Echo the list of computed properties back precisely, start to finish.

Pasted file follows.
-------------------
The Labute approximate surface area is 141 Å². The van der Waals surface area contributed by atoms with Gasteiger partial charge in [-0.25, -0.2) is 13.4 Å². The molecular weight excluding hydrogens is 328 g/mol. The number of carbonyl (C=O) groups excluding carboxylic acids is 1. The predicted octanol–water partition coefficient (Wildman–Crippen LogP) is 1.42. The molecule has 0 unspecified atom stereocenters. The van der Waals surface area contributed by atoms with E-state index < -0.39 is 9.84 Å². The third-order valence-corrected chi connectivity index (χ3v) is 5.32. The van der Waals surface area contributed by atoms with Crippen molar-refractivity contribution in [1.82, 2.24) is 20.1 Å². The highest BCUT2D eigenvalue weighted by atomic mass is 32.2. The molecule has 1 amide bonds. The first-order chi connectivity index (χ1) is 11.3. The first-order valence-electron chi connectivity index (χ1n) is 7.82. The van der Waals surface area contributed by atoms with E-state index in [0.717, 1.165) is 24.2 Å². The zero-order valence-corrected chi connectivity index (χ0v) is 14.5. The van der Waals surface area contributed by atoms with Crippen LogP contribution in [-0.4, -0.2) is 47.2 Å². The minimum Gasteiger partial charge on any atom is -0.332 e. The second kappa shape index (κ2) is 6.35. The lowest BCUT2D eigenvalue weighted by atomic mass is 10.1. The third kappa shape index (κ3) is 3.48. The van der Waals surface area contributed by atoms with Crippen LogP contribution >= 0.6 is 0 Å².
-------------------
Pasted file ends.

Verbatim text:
The Labute approximate surface area is 141 Å². The van der Waals surface area contributed by atoms with Gasteiger partial charge in [-0.25, -0.2) is 13.4 Å². The molecular weight excluding hydrogens is 328 g/mol. The number of carbonyl (C=O) groups excluding carboxylic acids is 1. The predicted octanol–water partition coefficient (Wildman–Crippen LogP) is 1.42. The molecule has 0 unspecified atom stereocenters. The van der Waals surface area contributed by atoms with E-state index < -0.39 is 9.84 Å². The third-order valence-corrected chi connectivity index (χ3v) is 5.32. The van der Waals surface area contributed by atoms with Crippen molar-refractivity contribution in [1.82, 2.24) is 20.1 Å². The highest BCUT2D eigenvalue weighted by atomic mass is 32.2. The molecule has 1 amide bonds. The first-order chi connectivity index (χ1) is 11.3. The first-order valence-electron chi connectivity index (χ1n) is 7.82. The van der Waals surface area contributed by atoms with E-state index in [0.717, 1.165) is 24.2 Å². The zero-order valence-corrected chi connectivity index (χ0v) is 14.5. The van der Waals surface area contributed by atoms with Crippen LogP contribution in [-0.4, -0.2) is 47.2 Å². The minimum Gasteiger partial charge on any atom is -0.332 e. The second kappa shape index (κ2) is 6.35. The lowest BCUT2D eigenvalue weighted by atomic mass is 10.1. The third kappa shape index (κ3) is 3.48. The van der Waals surface area contributed by atoms with Crippen LogP contribution >= 0.6 is 0 Å².